The general realist consensus is that I.S.I. is a government unto itself. Former The rogue agency’s links to terrorist groups formed to achieve common interests of remaining safe from Afghanistan and ending the Indian occupation of Jammu and Kashmir. The agency has strong links to Lashkar-eTa’iba, which is allegedly behind the November 2008 Mumbai attacks, and Ja’ish-e-Mohammed which has been the frequently reported terrorist link to attempted Times Square bomber Faisal Shahzad.
Mr. Thor’s doesn’t name his sources and that is not to be expected of any journalist reporting such information. He is a writer who formerly worked at the Department of Homeland Security in its Analytic Red Cell Program. The program is (maybe was) a right-brained approach to brainstorming “future methods of attack on the United States”, according to a 2004 report by John Mintz at The Washington Post.
I wouldn’t be surprised if his sources confirmed U.S. knowledge of Mr. Omar being held by the I.S.I. and misinterpreted this to mean the Pak president or prime minister have knowledge of this. Frankly, there is no reason to believe the ‘civilian’ government of Pak has any clue what happens just about anywhere in that agency.
The I.S.I. reportedly broke ties with the Taliban after 9/11, but it was believed by a July 2002 Federation of American Scientists intelligence report that this was not the case. Personally, I would be surprised if it would break ties with Afghan Taliban leadership. The Afghan Taliban is the one element left to prevent Afghanistan from becoming a U.S.-India client-state. Protesting those leaders are in the interest of the agency—just not the Paki people or the ‘civilian’ government.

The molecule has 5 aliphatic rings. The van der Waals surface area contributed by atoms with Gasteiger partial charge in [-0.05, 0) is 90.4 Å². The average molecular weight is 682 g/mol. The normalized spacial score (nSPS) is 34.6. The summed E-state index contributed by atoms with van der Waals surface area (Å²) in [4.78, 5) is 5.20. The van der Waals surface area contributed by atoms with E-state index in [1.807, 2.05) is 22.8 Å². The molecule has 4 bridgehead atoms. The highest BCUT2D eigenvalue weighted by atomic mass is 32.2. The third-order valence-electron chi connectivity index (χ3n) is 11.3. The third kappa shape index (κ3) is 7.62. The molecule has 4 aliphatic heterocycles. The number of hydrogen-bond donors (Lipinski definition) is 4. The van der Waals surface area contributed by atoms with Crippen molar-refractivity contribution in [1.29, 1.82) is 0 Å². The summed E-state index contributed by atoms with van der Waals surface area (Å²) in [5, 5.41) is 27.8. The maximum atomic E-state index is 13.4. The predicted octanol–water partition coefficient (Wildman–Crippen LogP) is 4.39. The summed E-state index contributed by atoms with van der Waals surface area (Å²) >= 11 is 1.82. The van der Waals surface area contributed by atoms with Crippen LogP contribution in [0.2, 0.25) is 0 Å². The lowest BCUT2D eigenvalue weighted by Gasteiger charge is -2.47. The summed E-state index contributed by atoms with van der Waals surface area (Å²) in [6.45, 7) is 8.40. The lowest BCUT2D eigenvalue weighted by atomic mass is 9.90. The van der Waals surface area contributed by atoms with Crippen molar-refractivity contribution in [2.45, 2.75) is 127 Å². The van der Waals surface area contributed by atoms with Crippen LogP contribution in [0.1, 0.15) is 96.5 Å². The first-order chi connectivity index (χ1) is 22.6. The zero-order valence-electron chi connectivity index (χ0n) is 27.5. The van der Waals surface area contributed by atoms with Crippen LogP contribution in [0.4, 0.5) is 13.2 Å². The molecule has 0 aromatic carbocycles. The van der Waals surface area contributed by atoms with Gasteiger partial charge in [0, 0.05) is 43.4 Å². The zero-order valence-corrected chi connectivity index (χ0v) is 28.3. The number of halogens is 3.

EDIT: Jeremy Scahill went after this report at his new Nation blog:
This is not the first time in recent months rumors of Omar’s capture have surfaced (see here)….
As for Thor, he has spent time with U.S. special forces in Afghanistan—he claims they were a “black-ops team”— and may very well keep up some relationships with those men. You can see a picture of an armed and bearded Thor playing special forces operative here. This would be the only way Thor has this story remotely right: If, by chance, he happens to know people on the ground who are in a very small, compartmentalized loop on this.
The corporate media have not touched this report (perhaps rightly so), though Marc Ambinder notes that “Official sources cast doubt on the claim,” adding that “these sources are advising extreme skepticism in a way that suggests Omar is not in U.S. or Pakistani custody.”…
At The Captain’s Journal, Herschel Smith states bluntly, “This sounds too bizarre to be believed as is. There has to be more to it than the information wasn’t passed up the chain of command,” adding: “This has the distinct possibility of being a ruse or a mistake. I lost track of the number of times that Baitullah Mehsud was allegedly killed. Now Hakimullah Mehsud has been killed—but wait, no he hasn’t and there is evidence of his being alive. This is why I don’t usually cover HVT killings. In general I don’t think that they are very effective, and quite often the information is wrong. I think I’ll just wait before breaking out the champagne.”